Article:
Movie Proposal: The Catcher in the Rye To the Producer: The Catcher in the Rye, a contemporary novel by J.D. Salinger, is a thought-provoking, fascinating look at society’s values and issues in the 1950’s. This book would make an excellent transition to film because it is full of both action and implication. It focuses on a four-day period of time in the life of a sixteen-year-old cynic with emotional problems. The book follows Holden Caulfield as he struggles with others and himself to find his way through the “phoniness” and disillusionment involved in his adolescent life.
There are many rhetorical devices that Dickens uses in the novel. In this novel, he uses metaphors, symbolism, similes, personification, hyperboles, repetition, and many other devices to enhance the complexities of the novel. Using these makes the novel more complicated to read and the devices will make you think about what you read. Rhetorical devices help Dickens get the point across through the story. Literary devices are used in text because using these types of devices will make the author’s writing more unique and enjoyable to read.
J.D. Salinger's The Catcher In The Rye The novel The Catcher In The Rye, by J.D. Salinger, contains many complex symbols, many of the symbols in the book are interconnected. A symbol is an object represents an idea that is important to the novel. I believe the most important symbol in this novel is Holden’s idea of being the “catcher in the rye”.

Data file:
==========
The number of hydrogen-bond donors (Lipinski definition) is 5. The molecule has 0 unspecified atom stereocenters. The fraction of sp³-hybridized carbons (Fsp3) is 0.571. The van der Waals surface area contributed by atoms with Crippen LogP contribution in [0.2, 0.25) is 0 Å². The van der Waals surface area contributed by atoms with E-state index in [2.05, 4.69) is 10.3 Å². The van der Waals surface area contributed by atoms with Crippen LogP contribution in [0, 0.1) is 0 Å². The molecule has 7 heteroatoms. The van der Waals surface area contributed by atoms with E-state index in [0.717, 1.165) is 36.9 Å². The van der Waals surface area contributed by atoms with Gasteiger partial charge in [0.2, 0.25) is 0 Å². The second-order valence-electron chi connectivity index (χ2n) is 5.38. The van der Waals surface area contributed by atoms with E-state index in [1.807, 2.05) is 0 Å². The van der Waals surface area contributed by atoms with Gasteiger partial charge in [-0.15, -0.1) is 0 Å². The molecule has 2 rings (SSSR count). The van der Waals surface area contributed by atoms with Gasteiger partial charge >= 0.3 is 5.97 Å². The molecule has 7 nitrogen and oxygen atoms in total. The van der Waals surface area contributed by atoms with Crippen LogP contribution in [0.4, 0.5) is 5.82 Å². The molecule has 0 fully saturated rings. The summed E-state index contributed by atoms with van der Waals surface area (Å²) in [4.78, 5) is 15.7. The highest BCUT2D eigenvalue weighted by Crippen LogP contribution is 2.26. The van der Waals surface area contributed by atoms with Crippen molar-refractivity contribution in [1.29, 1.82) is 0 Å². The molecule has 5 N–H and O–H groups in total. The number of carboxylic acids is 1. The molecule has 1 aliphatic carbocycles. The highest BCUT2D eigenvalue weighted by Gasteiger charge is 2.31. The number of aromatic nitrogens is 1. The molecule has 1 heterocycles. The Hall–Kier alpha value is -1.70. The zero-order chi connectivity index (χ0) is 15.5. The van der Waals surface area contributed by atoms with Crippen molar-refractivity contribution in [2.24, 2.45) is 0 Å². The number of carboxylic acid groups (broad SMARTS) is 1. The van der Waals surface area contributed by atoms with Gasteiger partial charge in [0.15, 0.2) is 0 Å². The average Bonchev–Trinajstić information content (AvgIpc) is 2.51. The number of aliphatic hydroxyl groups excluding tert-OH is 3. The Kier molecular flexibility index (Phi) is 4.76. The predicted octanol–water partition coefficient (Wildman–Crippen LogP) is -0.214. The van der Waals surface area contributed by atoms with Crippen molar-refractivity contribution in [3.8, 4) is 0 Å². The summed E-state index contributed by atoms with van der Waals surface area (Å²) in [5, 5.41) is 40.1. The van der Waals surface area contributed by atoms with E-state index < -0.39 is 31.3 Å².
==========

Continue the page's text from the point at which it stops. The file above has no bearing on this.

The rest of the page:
Some of the main symbols of the novel are The Hanging Wall, the colours of the clothing of the different women and the Eyes. All these symbols add different features to the story which are important. Some add fear, suspense, and overall they all add an important understanding of the story line. Margaret Atwood, was able to successfully create symbols which added depth and helped with the understanding of the novel. With these symbols she used in the novel she proved the importance and the positive effects strong symbolism can have with plot and character